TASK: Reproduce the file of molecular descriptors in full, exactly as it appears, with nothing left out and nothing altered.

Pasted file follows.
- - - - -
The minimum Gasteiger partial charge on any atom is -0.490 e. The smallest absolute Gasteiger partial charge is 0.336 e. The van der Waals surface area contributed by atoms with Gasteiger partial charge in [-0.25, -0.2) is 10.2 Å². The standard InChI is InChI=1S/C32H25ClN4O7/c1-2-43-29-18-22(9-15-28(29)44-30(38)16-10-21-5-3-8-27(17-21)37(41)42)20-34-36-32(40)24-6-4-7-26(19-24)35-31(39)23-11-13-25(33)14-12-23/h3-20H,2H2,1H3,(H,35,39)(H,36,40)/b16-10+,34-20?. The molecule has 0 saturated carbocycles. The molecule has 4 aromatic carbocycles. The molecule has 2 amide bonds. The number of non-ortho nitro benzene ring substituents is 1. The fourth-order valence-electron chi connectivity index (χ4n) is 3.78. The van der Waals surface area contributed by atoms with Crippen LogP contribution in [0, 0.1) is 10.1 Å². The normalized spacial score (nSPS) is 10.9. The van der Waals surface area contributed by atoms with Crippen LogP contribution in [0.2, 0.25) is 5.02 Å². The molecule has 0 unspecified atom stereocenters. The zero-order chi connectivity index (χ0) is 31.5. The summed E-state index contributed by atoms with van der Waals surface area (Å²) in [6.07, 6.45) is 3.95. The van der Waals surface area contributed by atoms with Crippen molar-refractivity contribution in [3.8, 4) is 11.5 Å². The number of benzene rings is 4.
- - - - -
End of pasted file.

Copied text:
The minimum Gasteiger partial charge on any atom is -0.490 e. The smallest absolute Gasteiger partial charge is 0.336 e. The van der Waals surface area contributed by atoms with Gasteiger partial charge in [-0.25, -0.2) is 10.2 Å². The standard InChI is InChI=1S/C32H25ClN4O7/c1-2-43-29-18-22(9-15-28(29)44-30(38)16-10-21-5-3-8-27(17-21)37(41)42)20-34-36-32(40)24-6-4-7-26(19-24)35-31(39)23-11-13-25(33)14-12-23/h3-20H,2H2,1H3,(H,35,39)(H,36,40)/b16-10+,34-20?. The molecule has 0 saturated carbocycles. The molecule has 4 aromatic carbocycles. The molecule has 2 amide bonds. The number of non-ortho nitro benzene ring substituents is 1. The fourth-order valence-electron chi connectivity index (χ4n) is 3.78. The van der Waals surface area contributed by atoms with Crippen LogP contribution in [0, 0.1) is 10.1 Å². The normalized spacial score (nSPS) is 10.9. The van der Waals surface area contributed by atoms with Crippen LogP contribution in [0.2, 0.25) is 5.02 Å². The molecule has 0 unspecified atom stereocenters. The zero-order chi connectivity index (χ0) is 31.5. The summed E-state index contributed by atoms with van der Waals surface area (Å²) in [6.07, 6.45) is 3.95. The van der Waals surface area contributed by atoms with Crippen molar-refractivity contribution in [3.8, 4) is 11.5 Å². The number of benzene rings is 4.